Busy work?

Discussion in 'Secondary Education' started by redskins0756, Nov 9, 2008.

  1. redskins0756

    redskins0756 Rookie

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    Nov 9, 2008

    Teachers

    I am currently a senior in high school and taking an oceanography class as one of my science credits. One of the things that bothers me about this course is that the teacher gives an incredible amount of "busy work" (worksheets, memorizing tedious amounts of information, ect.). I would imagine that with a class like oceanography that holds so much potential for hands on activities, this teacher would understand. Also just to note there is not standardized test required for this course, so the teacher has more leeway in terms of outlining what she wants to do for the course.

    The purpose however of this posting is to ask all of you what your thoughts on busy work are. I really get irritated when teachers just hand out worksheets, coloring maps, ect. for homework or class work when that time could be used for much more productive things. I certainly don't want to come across as some 18 year old brat who doesn't want to do their homework, but I just wanted to hear other teachers' thoughts on this subject.

    Thanks!
     
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  3. Soccer Dad

    Soccer Dad Cohort

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    Nov 9, 2008

    Well, to be 100% honest, I've seen many teachers assign busy work over the years, and your teacher may be one of them. However, I cannot for one second say if they are or not mostly because 1) I teach Social Studies, not Science, 2) I don't know what your state's standards are (whether you have a stand. test or not doesn't matter in some cases). Is the class just an elective ran by the school? In that case, the teacher has run of the course.

    The teacher may feel her worksheets are important for practice, whereas you may not need the practice and thus feel them to be unnecessary.

    Now back to point: my personal views on busy work is simply, I don't assign it. Actually, let me add the disclaimer that I do assign busy work in terms of punishment. At my school, detention is used copying over pages from the agenda for an hour and half; so to me giving my students a boring textbook assignment is better than having them practice writing the school dress code and bell schedule.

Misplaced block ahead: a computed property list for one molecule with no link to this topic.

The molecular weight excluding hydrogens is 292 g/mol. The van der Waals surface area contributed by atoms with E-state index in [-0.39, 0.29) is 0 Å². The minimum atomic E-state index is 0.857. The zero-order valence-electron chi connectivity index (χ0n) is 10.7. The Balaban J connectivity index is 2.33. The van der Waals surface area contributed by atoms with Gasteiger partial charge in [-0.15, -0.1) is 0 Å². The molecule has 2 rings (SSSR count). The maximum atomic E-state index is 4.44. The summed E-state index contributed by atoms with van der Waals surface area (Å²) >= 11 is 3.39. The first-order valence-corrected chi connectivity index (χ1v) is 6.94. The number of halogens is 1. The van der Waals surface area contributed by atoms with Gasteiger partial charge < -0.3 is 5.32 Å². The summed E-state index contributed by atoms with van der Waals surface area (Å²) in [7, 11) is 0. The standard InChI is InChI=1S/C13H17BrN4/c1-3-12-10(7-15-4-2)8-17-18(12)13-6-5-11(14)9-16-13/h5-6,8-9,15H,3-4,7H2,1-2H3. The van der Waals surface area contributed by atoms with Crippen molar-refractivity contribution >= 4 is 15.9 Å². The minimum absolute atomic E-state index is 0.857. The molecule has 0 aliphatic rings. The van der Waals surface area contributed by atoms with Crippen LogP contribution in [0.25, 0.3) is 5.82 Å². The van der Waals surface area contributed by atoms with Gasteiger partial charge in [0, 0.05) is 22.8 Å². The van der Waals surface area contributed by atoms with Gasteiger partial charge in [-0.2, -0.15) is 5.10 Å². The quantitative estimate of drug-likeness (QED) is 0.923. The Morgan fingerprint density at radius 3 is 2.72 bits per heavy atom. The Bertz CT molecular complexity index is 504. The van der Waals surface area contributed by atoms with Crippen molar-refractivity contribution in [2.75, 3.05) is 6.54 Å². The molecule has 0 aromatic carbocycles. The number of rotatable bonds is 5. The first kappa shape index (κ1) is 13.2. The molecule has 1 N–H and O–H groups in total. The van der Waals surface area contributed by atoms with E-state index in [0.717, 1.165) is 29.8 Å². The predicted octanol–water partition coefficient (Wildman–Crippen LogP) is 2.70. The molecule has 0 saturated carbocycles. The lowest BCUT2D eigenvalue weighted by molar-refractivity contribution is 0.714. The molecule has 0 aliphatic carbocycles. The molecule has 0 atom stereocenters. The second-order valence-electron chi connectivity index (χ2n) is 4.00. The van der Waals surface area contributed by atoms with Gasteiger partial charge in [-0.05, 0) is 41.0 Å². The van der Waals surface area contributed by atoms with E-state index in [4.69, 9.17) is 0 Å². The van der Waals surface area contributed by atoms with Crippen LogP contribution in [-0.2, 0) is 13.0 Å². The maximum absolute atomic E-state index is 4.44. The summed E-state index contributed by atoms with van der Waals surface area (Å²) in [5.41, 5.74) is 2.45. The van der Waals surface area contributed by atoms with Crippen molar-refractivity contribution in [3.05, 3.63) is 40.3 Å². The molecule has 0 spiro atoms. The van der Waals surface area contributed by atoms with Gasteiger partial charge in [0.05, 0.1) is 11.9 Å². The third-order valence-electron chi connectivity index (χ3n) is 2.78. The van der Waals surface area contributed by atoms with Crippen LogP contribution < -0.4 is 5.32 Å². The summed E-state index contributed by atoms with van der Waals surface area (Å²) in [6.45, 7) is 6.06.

4. redskins0756

    redskins0756 Rookie

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    My point about standardized testing is that since this course does not require it, the teacher has more freedom in running her lesson plan so she doesn't just have to adhere to a strict lesson plan for the test. It is an elective course in that students are free to choose what science they would like to do their senior year. There is an option between Geosystems, Oceanography, Anatomy, and then the A.P. equivalents of Biology, Chemistry, and Physics.
     
  5. Soccer Dad

    Soccer Dad Cohort

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    Well I'd imagine that electives in your HS are similar to that in mine. Here, teachers make their own syllabus and it gets approved by the dept. head. That's about as much restriction as there is, so if you really feel like it's just busy work, ask your teacher why they are assigning what they are. But remember to ask in a polite manner that shows your genuinely curious.
     
  6. Aliceacc

    Aliceacc Multitudinous

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    I agree with Soccer Dad. Some of what seems to be busy work to you may be to enable other kids to get a handle on the material.

    When I taught 7th grade math, my Do Now problem every day for 3 months was the times tables. Two years later, I teach some of those same kids. They can now factor because they have those tables memorized. Some of the other kids are at a huge disadvantage.

    Could it be that some of those assignments fall into the same category-- having you memorize or color a map so that you'll have the information you need at your fingertips for the next chapter?

    I agree with you though, that if there's too much of that stuff, there's a problem. Oceanography should be a vibrant, living science as far as I see. (I've never taken it though.)

    Is it possible that it's the teacher's first year, or first year with the course, and he or she is simply overwhelmed? That's no excuse, but it sometimes is the reality.

    I agree-- a polite conversation may be the way to go.
     
  7. Budaka

    Budaka Cohort

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    I think some students feel the same way about my Spanish class. It takes about thirty exposures to learn a new word. So I have to give the work to students again and again. I try to present in as many ways as possible. But for sometimes written practice (worksheets) is the way to go. Some students need more than 30 times and some studens pick it up in two or three times. I am sure that the second group think they do a lot of busy work. :)